New face joins appeal court for summer session

| 14/08/2014

(CNS): Following the retirement of Sir Anthony Campbell from the Cayman Islands Court of Appeal, there is a new face on the bench for this summer session of the local high court. Sir George Newman was sworn in on Monday, 11 August, by the governor as the appeal court got underway. Officials said he brings a wide range of experience as an advocate and as a judge. As an advocate, he was involved in constitutional lawcases in the Privy Council, dealing with challenges under the constitution against the governments of various Commonwealth jurisdictions. First appointed to the bench in 1995, as a High Court Judge in England & Wales, he has dealt with a wide variety of work involving serious crime.

On his first visit ever to visit to Cayman, this week he said: “I feel very happy that I am able to be here because I see it as part of a continuous passage of being involved in the rule of law in the Commonwealth and, in particular, the Caribbean.”

Welcoming Sir George, Chief Justice Anthony Smellie said it was a great pleasure. “The wealth of experience that he brings from around the Commonwealth, both as a leading advocate and judge, will certainly help to maintain the high reputation of our Court of Appeal. I hope that he and Lady Hilary will enjoy their times spent in Cayman."

With human rights cases now emerging in the Cayman Islands, court officials said Sir George’s extensive role as an advocate arguing such constitutional cases is of particular significance. His expertise in resolving legal matters in the constitutional and political arenas was recognized when after an attempted coup in Trinidad, he acted and advised in court proceedings in the aftermath of the violence there.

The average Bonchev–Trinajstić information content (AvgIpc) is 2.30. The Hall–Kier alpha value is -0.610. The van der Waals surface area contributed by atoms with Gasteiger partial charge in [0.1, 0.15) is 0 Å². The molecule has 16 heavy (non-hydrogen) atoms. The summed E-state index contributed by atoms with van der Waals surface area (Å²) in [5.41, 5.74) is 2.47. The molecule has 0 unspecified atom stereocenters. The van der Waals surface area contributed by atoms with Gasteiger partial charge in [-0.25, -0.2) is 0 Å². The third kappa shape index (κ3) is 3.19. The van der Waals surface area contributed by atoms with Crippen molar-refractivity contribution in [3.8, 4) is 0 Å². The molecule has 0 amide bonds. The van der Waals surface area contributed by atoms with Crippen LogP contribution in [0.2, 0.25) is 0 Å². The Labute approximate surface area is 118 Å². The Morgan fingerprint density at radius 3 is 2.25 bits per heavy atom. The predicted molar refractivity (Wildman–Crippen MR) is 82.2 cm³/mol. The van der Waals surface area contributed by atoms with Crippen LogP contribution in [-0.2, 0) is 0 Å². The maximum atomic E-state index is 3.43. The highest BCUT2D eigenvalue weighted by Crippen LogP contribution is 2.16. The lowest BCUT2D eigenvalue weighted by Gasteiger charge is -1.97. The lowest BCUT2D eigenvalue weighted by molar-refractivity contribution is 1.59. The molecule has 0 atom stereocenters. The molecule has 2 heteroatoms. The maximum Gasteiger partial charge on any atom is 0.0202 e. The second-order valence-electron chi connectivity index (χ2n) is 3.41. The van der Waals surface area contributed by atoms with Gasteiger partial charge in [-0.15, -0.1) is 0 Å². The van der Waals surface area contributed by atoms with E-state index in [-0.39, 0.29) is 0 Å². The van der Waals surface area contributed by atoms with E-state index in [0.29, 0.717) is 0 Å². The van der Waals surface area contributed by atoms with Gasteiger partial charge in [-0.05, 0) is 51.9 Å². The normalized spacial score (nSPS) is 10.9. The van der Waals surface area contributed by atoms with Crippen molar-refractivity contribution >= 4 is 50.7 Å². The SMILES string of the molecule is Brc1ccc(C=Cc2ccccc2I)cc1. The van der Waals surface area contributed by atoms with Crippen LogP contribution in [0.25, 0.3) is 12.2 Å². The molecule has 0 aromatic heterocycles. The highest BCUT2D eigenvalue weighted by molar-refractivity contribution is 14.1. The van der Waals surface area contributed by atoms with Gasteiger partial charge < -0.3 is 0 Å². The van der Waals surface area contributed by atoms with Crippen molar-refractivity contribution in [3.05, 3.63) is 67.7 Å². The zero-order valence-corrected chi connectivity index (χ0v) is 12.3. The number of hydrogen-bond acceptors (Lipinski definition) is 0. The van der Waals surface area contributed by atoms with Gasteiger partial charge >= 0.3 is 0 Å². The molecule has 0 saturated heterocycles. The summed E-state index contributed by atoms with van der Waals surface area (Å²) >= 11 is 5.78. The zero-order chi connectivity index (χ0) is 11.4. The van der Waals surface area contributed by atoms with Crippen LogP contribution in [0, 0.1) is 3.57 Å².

As well as his work as a judge the new member of the appeal court brings experience as the UK’s Surveillance Commissioner at the Home Office where he is responsible for judicial scrutiny of law enforcement operations involving serious crime such as terrorism. The aim of these enquiries is to ensure that law enforcement procedures are not disproportionately or unnecessarily intrusive of individual privacy and human rights.

Sir George also has commercial law experience after working on the banking dispute when US President Jimmy Carter, froze Iranian banks in London, and in the International “Tin Council” litigation. He has acted in arbitrations as counsel for various foreign governments, such as the State of Qatar, in a Gulf oil dispute, and an arbitration concerning the security of Qatar’s border technology, and for the People’s Republic of China in a commercial arbitration in Stockholm. He has also acted as an arbitrator in London, Singapore and Stockholm in commercial disputes involving both foreign states and commercial entities.

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